The point is to add performance for concurrent tasks. Consider AMD's chips. They're showing much higher benchmark scores than comparable Intel ones. Why is that? Individual cores don't run a lot faster than Intel's cores, although in some cases there is a difference, but one major difference is that AMD's chips have a lot more cores available than the comparable models. AMD laptop processors can have 8 cores/16 threads, whereas even the highest-end laptops using Intel usually have 6/12 or 4/8. The same is true with desktop chips.

      Having eight fast cores is expensive, and if the user doesn't run compute-intensive things all the time, they may go unused. Intel's thinking in this case that many users will benefit from extra cores, but mostly so the compute-intensive stuff they do run has less competition. Instead of having to provide a lot of fast cores, they could instead provide some fast cores as they have done and add some slower ones to take background tasks. That would give people a similar level of hardware parallelism while keeping the manufacturing price lower. Whether that convinces manufacturers is yet to be seen, but it has been demonstrated as useful in mobile devices and by Apple, so it's not so unusual an idea. If it works, likely AMD will do similar.

    2. cb7

      Re: Point

      "What is the point of the so called "efficiency" cores"

      It makes the chip more energy efficient. Probably not a big deal for most desktop users but a massive deal for laptops.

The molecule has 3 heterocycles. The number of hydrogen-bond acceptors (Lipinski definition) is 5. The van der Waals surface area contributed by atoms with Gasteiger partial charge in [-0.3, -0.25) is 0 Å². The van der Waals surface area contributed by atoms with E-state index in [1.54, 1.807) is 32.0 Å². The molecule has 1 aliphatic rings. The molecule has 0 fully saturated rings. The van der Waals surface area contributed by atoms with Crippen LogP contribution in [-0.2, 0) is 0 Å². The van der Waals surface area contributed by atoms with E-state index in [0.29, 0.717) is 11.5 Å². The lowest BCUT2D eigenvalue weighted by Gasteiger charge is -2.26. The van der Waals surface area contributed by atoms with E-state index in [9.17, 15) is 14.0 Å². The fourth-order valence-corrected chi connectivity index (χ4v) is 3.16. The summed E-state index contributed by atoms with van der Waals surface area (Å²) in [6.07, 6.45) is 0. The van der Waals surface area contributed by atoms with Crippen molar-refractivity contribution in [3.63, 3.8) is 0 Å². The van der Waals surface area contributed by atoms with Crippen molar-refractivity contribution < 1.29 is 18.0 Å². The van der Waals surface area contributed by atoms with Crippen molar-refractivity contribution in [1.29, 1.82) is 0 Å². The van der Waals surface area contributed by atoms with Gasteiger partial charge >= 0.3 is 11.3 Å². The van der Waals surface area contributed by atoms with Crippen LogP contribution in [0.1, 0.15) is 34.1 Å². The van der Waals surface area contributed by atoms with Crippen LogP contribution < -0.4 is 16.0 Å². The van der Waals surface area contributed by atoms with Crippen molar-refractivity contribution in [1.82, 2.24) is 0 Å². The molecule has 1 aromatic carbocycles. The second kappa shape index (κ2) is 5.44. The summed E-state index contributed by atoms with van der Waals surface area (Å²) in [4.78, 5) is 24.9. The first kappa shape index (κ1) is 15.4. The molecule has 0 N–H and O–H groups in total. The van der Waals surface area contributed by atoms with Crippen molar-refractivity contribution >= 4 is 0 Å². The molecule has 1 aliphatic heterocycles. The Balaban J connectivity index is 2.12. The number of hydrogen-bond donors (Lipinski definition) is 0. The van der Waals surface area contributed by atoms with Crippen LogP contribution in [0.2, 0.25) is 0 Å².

If your laptop can suddenly go 21 hours on a single charge compared to 9 hours before, that's a major selling point.

      1. elsergiovolador Silver badge

        Re: Point

        But are they? If they take more time to complete a task, the screen and other peripherals have to be powered as well during that longer time. It may be that "performance" core actually take less energy by the fact they finish quicker. They could just make sure that "performance" core don't consume as much power when idle.

        Also you are referring to a laptop processor. There is no need for that in a desktop machine.

      2. confused and dazed

        Re: Point

        Don't want to get all Greenpeace on you, but pouring power down the drain isn't good for anyone, desktop or laptop

    3. David Webb

      Re: Point

      To me, it seems quite logical. Imagine you're doing a large render of something in Blender. At the moment on my rig, I'm using 1-2% CPU usage just having a browser open and typing this. With P and E cores, all the Blender stuff can be offloaded to the P core, all the background stuff (OS, AV etc.) can be stuck onto the E cores, this frees up the P cores to use 100% of their CPU instead of the 90+% that is only available because of background tasks,

      I'm not sure how rendering works, it's just an example, but it could be that the renderer itself has tasks which do not require the full P core, these can be offloaded to an E core whilst the P core continues with the high load stuff. Of course, this wouldn't be as powerful as having ALL the cores as P cores, but how often do you use your CPU at full whack anyhow? The E cores should be more than capable of handling all general daily usage and only use the P cores for bursts which should allow a reduction in electricity usage, and as my gas and electric bill has just doubled, every little helps.